I was reading something on Writer Beware which reminded me of this.
Don't sign a contract without a sunset clause. A sunset clause means your rights revert to you after a period of time. Normally, the sunset clause specifies both a time limit for publication and when your rights revert after publication.
With short stories, it's common to have a perpetual non-exclusive contract with an exclusivity period. That's perfectly fine for shorts. It's hard to sell reprints and the contract does not interfere with you, for example, putting up your backlist on Smashwords. Exclusivity clauses range from three months to two years, and some publishers will waive if the story is wanted for a Best Of anthology or similar.
With novels, a sunset clause should specify that you get your rights back 2 to 5 years after the date of publication. They normally contain an option to extend (so if your book is doing fine with that publisher and still selling, you can just renew).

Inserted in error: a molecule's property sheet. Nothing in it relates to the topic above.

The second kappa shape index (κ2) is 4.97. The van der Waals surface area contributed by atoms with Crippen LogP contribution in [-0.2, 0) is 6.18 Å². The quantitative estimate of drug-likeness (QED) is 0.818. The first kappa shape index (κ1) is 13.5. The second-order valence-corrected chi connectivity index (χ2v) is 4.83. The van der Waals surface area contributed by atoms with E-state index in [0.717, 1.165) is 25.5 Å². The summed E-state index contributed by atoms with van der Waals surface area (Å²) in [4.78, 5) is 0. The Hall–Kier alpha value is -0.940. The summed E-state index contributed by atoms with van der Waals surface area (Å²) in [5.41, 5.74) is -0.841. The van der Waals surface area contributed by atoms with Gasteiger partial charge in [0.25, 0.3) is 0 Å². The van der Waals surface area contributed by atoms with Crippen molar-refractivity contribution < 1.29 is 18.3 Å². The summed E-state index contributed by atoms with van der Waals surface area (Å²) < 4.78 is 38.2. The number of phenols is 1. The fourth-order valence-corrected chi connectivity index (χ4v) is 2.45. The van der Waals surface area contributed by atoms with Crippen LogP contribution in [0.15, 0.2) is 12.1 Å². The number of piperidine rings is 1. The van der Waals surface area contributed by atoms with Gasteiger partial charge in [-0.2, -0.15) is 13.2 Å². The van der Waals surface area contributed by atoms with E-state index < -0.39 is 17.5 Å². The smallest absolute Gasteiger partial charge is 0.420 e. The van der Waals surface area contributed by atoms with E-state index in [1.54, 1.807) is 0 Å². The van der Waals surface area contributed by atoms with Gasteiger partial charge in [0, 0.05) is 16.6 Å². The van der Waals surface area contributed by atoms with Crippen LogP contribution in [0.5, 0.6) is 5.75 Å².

Never sign a life of copyright contract on anything except a work for hire piece (And you should charge well for work for hire). Never sign a contract that does not return your rights to you if they don't publish it.
Oh, and never sign a contract that includes all subsidiary rights unless you are getting a lot of money. You want to be able to pocket that movie option if you happen to be amazingly lucky and get one.